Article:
A new form of drug drastically improves survival rates of young women with the most common form of breast cancer, researchers said on Saturday, citing the results of an international clinical trial.
The findings, presented at the annual meeting of the American Society of Clinical Oncology in Chicago, showed that the addition of a drug known as a cyclin inhibitor increased survival rates to 70 percent.The mortality rate was 29 percent less than when patients were given a placebo.
Lead author Sara Hurvitz told AFP the study focused on hormone receptor-positive breast cancer, which accounts for two-thirds of all breast cancer cases among younger women and have in the past generally been treated by therapies that block estrogen production.
"You actually can get synergy or a better response, better cancer kill, by adding one of these cell cycle inhibitors" on top of the hormone suppression, Hurvitz said.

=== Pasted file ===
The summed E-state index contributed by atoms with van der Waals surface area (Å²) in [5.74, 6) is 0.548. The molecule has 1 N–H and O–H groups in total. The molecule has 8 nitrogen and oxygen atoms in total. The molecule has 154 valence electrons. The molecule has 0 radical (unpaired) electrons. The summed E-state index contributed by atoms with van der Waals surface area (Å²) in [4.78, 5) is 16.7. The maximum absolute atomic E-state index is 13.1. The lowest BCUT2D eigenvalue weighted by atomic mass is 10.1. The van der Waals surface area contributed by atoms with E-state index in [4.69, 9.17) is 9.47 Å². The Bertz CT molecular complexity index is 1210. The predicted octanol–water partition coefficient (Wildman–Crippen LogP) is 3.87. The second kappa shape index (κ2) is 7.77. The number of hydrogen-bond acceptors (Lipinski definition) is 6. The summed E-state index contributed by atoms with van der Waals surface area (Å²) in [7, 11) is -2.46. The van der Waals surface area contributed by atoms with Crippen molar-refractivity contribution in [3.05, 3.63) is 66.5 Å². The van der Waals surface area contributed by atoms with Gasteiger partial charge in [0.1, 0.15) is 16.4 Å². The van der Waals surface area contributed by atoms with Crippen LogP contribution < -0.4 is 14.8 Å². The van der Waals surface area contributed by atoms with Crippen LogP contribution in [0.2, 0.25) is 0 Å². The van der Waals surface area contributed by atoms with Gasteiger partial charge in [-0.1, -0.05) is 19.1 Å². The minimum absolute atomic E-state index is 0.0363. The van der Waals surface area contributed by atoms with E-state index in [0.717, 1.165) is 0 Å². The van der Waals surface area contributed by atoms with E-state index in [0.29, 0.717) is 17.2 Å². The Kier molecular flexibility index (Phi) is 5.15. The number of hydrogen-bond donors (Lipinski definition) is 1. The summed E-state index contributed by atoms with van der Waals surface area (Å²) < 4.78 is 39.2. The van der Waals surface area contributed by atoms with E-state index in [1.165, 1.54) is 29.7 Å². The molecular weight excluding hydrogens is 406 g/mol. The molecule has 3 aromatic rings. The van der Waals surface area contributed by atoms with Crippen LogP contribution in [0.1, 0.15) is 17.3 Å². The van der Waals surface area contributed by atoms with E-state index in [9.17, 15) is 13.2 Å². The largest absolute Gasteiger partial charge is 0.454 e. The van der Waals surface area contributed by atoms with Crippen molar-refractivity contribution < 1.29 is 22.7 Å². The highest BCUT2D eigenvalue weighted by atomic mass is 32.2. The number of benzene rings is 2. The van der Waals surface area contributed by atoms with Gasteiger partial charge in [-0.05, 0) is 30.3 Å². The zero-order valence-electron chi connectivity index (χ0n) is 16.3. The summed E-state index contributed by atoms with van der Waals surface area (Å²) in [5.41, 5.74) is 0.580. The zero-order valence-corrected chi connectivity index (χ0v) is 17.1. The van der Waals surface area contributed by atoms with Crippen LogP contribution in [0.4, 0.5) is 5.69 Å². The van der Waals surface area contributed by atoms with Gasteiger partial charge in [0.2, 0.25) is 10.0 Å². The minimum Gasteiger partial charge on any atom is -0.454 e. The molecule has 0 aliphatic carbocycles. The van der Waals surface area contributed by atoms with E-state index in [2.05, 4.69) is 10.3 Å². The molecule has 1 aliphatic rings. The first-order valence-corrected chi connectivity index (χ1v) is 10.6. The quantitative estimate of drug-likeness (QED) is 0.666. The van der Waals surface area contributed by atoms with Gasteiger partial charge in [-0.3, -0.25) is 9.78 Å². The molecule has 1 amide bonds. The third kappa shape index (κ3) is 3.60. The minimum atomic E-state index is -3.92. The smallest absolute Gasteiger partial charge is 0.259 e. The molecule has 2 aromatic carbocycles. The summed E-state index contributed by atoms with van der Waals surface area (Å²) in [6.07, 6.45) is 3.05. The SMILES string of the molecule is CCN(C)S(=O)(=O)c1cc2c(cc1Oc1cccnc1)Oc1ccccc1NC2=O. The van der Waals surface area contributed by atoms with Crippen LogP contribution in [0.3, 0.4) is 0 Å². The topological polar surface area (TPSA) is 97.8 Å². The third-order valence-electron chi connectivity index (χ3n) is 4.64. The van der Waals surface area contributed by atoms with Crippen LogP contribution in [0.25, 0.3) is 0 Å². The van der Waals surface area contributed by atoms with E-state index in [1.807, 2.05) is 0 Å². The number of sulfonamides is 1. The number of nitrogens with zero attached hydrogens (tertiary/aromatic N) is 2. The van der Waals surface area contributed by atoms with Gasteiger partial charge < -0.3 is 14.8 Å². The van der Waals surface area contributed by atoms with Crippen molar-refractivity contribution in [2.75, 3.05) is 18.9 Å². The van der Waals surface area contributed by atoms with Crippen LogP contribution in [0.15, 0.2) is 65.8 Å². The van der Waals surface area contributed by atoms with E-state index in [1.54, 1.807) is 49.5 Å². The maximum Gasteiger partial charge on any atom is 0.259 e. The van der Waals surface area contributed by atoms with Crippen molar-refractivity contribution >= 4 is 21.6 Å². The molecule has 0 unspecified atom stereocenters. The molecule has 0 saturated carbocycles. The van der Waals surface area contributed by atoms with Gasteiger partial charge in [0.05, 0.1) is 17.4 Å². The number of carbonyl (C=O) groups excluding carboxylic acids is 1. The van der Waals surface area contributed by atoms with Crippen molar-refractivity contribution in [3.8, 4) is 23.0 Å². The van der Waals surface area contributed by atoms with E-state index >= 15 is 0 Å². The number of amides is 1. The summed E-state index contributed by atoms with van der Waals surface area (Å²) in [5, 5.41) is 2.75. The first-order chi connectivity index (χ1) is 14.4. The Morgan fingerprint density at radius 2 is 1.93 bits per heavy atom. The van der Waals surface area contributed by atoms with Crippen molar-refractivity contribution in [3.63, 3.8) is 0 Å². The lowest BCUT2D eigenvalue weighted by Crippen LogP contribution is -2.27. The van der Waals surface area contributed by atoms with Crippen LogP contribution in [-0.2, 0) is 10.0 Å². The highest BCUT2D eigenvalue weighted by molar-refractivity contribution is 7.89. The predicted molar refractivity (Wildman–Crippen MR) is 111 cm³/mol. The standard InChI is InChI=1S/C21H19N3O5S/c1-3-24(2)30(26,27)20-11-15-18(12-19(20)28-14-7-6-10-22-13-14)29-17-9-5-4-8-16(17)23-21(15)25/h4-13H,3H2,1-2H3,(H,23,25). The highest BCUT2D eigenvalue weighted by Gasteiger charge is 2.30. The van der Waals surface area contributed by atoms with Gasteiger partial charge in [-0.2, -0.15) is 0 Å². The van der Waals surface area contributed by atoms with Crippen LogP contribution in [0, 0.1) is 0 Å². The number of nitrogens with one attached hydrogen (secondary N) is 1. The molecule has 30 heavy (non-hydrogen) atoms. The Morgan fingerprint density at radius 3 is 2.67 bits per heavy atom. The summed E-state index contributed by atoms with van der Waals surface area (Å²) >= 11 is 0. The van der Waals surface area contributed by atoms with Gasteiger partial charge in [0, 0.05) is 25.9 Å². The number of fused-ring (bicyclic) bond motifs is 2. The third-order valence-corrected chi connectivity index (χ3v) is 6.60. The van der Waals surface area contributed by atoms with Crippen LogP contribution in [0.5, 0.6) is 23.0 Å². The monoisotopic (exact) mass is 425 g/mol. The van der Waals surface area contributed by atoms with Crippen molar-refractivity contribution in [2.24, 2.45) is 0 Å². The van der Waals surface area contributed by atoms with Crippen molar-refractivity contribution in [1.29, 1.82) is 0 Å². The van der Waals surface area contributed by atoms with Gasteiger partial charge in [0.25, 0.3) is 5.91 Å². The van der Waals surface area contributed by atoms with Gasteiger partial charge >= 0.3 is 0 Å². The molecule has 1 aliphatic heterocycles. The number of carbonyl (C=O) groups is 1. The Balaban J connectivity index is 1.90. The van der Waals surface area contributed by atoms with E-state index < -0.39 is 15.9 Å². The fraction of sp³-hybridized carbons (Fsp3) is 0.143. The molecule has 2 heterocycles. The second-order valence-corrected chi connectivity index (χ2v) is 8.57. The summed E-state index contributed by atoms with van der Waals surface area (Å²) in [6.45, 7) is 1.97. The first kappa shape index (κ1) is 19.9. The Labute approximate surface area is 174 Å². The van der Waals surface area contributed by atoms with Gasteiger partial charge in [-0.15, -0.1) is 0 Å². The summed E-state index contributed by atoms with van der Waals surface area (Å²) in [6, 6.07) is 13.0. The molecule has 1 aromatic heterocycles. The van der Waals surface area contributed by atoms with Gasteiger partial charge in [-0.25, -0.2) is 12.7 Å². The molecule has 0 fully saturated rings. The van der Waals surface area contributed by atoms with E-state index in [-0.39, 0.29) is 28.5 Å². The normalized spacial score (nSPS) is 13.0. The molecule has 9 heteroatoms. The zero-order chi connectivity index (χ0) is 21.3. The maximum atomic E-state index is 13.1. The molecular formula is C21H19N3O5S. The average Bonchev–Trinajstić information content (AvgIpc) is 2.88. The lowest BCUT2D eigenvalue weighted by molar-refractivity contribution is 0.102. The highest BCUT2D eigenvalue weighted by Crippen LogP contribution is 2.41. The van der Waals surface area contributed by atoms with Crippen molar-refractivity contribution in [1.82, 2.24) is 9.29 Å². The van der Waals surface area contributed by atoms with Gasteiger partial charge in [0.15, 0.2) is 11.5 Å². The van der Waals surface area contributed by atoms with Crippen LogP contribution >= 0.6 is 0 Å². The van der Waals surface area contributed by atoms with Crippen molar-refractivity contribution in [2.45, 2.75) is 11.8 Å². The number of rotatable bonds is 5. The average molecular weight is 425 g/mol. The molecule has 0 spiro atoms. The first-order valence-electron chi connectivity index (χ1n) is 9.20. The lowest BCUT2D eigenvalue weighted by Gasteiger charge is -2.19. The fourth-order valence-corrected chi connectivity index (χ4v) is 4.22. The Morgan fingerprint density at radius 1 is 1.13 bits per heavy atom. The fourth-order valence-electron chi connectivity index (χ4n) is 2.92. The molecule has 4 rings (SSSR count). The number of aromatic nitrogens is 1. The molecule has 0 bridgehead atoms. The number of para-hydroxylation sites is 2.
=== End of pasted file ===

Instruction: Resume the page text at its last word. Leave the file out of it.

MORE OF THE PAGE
The treatment is less toxic than traditional chemotherapy because it more selectively targets cancerous cells, blocking their ability to multiply.
The trial, which looked at more than 670 cases, included only women under the age of 59 who had advanced cancer -- stage four -- for which they had not received prior hormone-blocking therapy.
"These are patients who tend to be diagnosed later, at a later stage in their disease, because we don't have great screening modalities for young women," said Hurvitz."That's what makes us so excited, because it's a therapy that's affecting so many patients with advanced disease."
Oncologist Harold Burstein, who was not involved in the research, said it was "an important study," having established that the use of cyclin inhibitors "translates into a significant survival benefit for women."
Burstein is with the Dana-Farber Cancer Institute in Boston.
The research received funding from the Novartis pharmaceutical company.
"Hopefully, these data will enable access for this product for more women around the world, particularly in healthcare systems which assess value rigorously as part of their decisions for national access to drugs," Burstein added.